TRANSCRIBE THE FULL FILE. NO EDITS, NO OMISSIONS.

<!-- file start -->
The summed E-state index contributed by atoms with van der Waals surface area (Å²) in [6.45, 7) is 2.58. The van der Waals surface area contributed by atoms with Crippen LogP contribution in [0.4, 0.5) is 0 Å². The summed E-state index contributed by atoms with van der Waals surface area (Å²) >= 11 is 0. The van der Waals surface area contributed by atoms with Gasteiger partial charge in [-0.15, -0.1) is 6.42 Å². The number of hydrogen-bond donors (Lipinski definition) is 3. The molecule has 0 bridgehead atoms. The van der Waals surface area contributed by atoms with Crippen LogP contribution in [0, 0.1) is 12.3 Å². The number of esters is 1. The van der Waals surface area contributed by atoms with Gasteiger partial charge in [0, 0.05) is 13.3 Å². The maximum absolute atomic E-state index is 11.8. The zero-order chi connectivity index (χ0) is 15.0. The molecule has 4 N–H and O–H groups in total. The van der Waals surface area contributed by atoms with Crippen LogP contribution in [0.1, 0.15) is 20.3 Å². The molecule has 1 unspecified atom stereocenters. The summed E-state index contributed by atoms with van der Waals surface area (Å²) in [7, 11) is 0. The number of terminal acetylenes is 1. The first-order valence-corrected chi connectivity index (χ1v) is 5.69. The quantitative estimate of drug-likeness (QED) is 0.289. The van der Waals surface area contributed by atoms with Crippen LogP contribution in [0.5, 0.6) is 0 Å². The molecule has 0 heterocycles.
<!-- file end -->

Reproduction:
The summed E-state index contributed by atoms with van der Waals surface area (Å²) in [6.45, 7) is 2.58. The van der Waals surface area contributed by atoms with Crippen LogP contribution in [0.4, 0.5) is 0 Å². The summed E-state index contributed by atoms with van der Waals surface area (Å²) >= 11 is 0. The van der Waals surface area contributed by atoms with Gasteiger partial charge in [-0.15, -0.1) is 6.42 Å². The number of hydrogen-bond donors (Lipinski definition) is 3. The molecule has 0 bridgehead atoms. The van der Waals surface area contributed by atoms with Crippen LogP contribution in [0, 0.1) is 12.3 Å². The number of esters is 1. The van der Waals surface area contributed by atoms with Gasteiger partial charge in [0, 0.05) is 13.3 Å². The maximum absolute atomic E-state index is 11.8. The zero-order chi connectivity index (χ0) is 15.0. The molecule has 4 N–H and O–H groups in total. The van der Waals surface area contributed by atoms with Crippen LogP contribution in [0.1, 0.15) is 20.3 Å². The molecule has 1 unspecified atom stereocenters. The summed E-state index contributed by atoms with van der Waals surface area (Å²) in [7, 11) is 0. The number of terminal acetylenes is 1. The first-order valence-corrected chi connectivity index (χ1v) is 5.69. The quantitative estimate of drug-likeness (QED) is 0.289. The van der Waals surface area contributed by atoms with Crippen LogP contribution in [0.5, 0.6) is 0 Å². The molecule has 0 heterocycles.